A flat-pack wind turbine developed by Glasgow Caledonian University students is to bring low-cost power to the Kenyan economy and education thanks to UK Government funding.

The University project is to benefit from a slice of a £26m grant, which will support 64 projects in total, and is part of Innovate UK’s Energy Catalyst programme in support of its continued efforts to create and demonstrate new technologies and business models to deliver a just and inclusive clean energy transition in Africa and Asia.

The portable wind turbine, invented by Douglas Macartney when he was 15 and a pupil at Royal High in Edinburgh, was developed by several teams of undergraduate engineers from GCU, working over several years to create a viable prototype – including the addition of two solar panels.

The device, which can be assembled without any specialist training, is intended to be used to help areas recovering from natural disasters and in rural settlements far from grid connection.

Dr Andrew Cowell, a senior lecturer at GCU and Principal Investigator for the project, said: “The wind turbine was conceived to generate enough electricity to power a light and two USBs sockets in a disaster relief zone or a refugee camp. The addition of solar panels was inspired partly by Douglas’ original idea, and partly from feedback from an Innovate UK research bid partner. All our calculations show the concept is viable.”

GCU will partner De Courcy Alexander, a London-based sustainable innovation consultancy, and E-Safiri Charging Limited, a Kenyan SME that focuses on research and innovative solutions to provide access to sustainable energy.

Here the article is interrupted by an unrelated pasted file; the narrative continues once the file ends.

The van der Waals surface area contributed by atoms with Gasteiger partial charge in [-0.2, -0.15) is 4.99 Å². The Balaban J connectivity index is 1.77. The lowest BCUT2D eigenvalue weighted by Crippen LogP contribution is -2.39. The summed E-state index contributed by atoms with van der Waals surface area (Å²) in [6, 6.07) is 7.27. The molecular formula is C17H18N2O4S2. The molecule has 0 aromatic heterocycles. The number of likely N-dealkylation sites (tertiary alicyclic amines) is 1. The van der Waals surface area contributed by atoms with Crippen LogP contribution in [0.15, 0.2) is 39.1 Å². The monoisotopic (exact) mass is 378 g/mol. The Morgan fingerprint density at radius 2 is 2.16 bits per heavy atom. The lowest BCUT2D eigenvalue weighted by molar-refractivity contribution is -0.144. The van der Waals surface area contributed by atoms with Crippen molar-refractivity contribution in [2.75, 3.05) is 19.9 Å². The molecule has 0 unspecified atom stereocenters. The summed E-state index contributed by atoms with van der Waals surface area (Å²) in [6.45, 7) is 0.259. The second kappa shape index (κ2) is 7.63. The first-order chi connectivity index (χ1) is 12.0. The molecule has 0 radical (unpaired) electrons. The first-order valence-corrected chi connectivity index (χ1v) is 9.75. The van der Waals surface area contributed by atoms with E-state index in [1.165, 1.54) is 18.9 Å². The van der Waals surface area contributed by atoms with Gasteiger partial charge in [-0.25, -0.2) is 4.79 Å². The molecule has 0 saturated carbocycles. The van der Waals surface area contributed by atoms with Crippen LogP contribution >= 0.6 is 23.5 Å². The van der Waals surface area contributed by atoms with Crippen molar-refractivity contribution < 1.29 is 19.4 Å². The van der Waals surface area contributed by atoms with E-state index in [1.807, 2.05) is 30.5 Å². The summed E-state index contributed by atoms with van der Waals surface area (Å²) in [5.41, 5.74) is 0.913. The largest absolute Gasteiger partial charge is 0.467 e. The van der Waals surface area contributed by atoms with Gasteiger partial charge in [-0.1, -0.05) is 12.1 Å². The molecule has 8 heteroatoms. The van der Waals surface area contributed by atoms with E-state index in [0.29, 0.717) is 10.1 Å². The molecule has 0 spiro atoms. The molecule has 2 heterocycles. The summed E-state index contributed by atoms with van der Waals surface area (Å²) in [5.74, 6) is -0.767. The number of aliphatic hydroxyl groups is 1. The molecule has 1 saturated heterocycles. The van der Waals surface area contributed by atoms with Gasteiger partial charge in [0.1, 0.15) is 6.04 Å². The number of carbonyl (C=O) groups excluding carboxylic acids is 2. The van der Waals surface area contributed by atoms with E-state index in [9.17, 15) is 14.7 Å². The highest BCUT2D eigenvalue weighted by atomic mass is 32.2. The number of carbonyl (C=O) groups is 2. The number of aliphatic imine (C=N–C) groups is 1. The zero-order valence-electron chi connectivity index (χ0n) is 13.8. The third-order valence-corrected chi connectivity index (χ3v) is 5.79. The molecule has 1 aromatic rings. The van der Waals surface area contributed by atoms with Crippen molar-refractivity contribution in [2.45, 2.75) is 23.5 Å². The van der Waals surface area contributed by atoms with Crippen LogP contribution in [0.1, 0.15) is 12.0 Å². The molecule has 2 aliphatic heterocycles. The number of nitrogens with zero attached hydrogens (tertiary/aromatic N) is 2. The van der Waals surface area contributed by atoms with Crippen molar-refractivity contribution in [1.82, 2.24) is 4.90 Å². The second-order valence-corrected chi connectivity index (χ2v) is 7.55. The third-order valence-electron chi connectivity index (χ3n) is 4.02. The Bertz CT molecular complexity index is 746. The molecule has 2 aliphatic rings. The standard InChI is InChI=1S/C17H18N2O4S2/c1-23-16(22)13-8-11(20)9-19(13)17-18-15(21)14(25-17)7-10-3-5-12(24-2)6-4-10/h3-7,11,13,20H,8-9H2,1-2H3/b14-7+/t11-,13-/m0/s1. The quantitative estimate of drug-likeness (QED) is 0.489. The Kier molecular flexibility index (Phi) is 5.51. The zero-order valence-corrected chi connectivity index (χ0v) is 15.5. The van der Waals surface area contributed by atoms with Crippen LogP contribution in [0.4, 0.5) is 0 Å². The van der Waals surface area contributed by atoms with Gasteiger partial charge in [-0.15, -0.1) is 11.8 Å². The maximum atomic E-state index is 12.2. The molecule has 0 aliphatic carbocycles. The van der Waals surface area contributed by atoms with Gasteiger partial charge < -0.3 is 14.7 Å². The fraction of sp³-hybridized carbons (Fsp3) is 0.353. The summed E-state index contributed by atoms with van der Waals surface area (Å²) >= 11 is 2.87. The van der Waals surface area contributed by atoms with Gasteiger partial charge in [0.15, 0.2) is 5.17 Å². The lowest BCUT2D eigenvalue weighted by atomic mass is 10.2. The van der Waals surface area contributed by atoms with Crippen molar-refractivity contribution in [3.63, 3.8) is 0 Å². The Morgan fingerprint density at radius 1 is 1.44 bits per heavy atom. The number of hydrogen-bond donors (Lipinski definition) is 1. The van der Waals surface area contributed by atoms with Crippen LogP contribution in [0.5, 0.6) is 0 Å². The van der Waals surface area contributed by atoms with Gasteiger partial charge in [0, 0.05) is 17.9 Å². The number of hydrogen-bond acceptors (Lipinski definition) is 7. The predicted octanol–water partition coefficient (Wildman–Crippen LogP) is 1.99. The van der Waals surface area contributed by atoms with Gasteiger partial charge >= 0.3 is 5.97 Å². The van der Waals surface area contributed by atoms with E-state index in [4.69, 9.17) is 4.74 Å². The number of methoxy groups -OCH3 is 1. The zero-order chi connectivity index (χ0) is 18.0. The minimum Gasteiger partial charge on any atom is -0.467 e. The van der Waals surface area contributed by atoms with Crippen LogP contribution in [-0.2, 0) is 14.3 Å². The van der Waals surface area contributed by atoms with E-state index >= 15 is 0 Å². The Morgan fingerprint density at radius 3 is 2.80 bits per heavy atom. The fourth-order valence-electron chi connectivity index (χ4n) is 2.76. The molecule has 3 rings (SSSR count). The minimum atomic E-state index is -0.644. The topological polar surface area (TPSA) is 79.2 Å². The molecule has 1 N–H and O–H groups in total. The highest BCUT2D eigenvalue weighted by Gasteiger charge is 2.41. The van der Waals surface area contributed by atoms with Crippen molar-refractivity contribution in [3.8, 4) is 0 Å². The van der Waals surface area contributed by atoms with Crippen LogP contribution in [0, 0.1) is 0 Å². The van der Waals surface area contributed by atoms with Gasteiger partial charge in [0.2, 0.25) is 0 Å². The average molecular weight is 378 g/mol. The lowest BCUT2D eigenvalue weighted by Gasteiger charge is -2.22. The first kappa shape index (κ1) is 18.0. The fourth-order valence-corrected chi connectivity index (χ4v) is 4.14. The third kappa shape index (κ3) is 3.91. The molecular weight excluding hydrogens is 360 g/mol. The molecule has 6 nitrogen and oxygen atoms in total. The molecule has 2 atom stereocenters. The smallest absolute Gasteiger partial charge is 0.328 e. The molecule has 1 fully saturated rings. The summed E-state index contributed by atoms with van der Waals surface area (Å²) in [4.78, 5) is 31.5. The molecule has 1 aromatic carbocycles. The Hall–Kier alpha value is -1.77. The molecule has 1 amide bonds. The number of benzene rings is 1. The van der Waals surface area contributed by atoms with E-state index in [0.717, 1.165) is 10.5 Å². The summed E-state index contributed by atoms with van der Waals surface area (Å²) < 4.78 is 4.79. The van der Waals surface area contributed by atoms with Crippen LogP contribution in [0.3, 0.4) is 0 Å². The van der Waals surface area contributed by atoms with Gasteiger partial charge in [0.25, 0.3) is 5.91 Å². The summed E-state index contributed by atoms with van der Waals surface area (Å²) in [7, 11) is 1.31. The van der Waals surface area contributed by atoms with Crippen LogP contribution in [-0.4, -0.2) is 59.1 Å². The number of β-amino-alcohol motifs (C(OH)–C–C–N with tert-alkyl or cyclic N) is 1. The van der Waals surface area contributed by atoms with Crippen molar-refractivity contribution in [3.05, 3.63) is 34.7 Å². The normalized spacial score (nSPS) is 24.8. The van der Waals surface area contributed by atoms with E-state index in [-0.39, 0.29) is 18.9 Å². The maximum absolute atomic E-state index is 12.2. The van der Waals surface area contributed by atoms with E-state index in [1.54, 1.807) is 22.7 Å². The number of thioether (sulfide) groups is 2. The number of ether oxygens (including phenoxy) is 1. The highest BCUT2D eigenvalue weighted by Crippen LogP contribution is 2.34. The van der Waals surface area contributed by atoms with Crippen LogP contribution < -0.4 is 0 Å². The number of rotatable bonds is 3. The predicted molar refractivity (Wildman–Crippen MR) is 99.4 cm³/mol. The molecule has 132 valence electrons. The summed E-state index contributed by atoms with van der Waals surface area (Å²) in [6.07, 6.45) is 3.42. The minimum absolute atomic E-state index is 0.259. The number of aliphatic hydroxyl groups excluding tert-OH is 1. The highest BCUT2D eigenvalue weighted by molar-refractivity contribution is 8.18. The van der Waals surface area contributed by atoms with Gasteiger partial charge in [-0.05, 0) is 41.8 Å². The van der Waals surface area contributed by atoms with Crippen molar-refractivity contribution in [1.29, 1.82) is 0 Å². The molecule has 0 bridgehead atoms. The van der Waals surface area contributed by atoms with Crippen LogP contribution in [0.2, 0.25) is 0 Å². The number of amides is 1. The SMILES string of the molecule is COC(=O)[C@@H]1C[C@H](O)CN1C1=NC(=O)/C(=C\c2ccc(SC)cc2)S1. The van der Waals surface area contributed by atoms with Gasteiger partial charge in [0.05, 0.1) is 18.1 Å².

The funding will allow the three partners to link UK academia and small-scale rural industry in Kenya, where it is hoped the turbine will help create sustainable economic growth and education that will transform lives.

Dr Cowell said: “The technology would be able to improve energy access by making it affordable, reliable and low carbon. Our portable and flat-pack system is more feasible for deployment in rural areas and could reduce installation and transportation costs (and energy price in general) compared to a

conventional system, as it is stand-alone and off-grid, making it accessible to all. The local community will be trained on the assembly and use of the device and, ultimately, there are plans to try to manufacture it in Kenya.”

The project is due to start on March 1, 2023, and will run for 12 months, including field trials at suitable locations in Scotland and Kenya. The project will be entitled Angaza Africa, Angaza being a Swahili word meaning ‘to give light, illuminate, shine’.

Simon Graham, Head of Innovation at De Courcy Alexander, said: “Sometimes it seems that the great societal challenges are unsurmountable, but projects like Angaza Africa demonstrate that, by working together for the common good, we can make change happen. We are looking forward to working with Glasgow Caledonian University on this project and seeing the positive impact that it will have.”

extracted from Primary Engineers website - read more here

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